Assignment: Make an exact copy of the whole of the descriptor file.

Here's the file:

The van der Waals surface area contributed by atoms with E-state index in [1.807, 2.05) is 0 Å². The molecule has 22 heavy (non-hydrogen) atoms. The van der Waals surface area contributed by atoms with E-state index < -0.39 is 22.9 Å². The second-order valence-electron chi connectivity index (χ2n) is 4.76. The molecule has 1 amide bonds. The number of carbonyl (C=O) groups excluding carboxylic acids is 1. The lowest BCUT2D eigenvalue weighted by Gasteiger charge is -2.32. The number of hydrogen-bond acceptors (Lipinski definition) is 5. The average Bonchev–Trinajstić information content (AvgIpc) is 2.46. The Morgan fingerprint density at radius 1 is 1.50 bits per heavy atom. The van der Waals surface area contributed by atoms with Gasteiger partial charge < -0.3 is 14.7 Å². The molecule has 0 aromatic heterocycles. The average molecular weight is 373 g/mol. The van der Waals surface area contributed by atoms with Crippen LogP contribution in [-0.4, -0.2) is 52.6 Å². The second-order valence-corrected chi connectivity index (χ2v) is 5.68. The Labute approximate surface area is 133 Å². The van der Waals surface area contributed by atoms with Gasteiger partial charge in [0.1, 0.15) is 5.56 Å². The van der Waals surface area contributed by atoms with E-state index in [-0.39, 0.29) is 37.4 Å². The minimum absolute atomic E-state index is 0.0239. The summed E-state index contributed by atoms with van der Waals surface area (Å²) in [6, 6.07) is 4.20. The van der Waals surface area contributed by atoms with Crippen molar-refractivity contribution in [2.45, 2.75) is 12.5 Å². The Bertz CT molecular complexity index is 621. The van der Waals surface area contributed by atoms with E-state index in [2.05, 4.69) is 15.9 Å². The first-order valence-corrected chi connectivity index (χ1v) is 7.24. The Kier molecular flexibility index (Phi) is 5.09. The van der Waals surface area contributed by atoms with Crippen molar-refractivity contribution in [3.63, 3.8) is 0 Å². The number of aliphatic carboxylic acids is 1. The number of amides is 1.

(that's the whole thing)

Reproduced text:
The van der Waals surface area contributed by atoms with E-state index in [1.807, 2.05) is 0 Å². The molecule has 22 heavy (non-hydrogen) atoms. The van der Waals surface area contributed by atoms with E-state index < -0.39 is 22.9 Å². The second-order valence-electron chi connectivity index (χ2n) is 4.76. The molecule has 1 amide bonds. The number of carbonyl (C=O) groups excluding carboxylic acids is 1. The lowest BCUT2D eigenvalue weighted by Gasteiger charge is -2.32. The number of hydrogen-bond acceptors (Lipinski definition) is 5. The average Bonchev–Trinajstić information content (AvgIpc) is 2.46. The Morgan fingerprint density at radius 1 is 1.50 bits per heavy atom. The van der Waals surface area contributed by atoms with Gasteiger partial charge < -0.3 is 14.7 Å². The molecule has 0 aromatic heterocycles. The average molecular weight is 373 g/mol. The van der Waals surface area contributed by atoms with Crippen LogP contribution in [-0.4, -0.2) is 52.6 Å². The second-order valence-corrected chi connectivity index (χ2v) is 5.68. The Labute approximate surface area is 133 Å². The van der Waals surface area contributed by atoms with Gasteiger partial charge in [0.1, 0.15) is 5.56 Å². The van der Waals surface area contributed by atoms with E-state index in [-0.39, 0.29) is 37.4 Å². The minimum absolute atomic E-state index is 0.0239. The summed E-state index contributed by atoms with van der Waals surface area (Å²) in [6, 6.07) is 4.20. The van der Waals surface area contributed by atoms with Crippen molar-refractivity contribution in [2.45, 2.75) is 12.5 Å². The Bertz CT molecular complexity index is 621. The van der Waals surface area contributed by atoms with E-state index in [2.05, 4.69) is 15.9 Å². The first-order valence-corrected chi connectivity index (χ1v) is 7.24. The Kier molecular flexibility index (Phi) is 5.09. The van der Waals surface area contributed by atoms with Crippen molar-refractivity contribution in [3.63, 3.8) is 0 Å². The number of aliphatic carboxylic acids is 1. The number of amides is 1.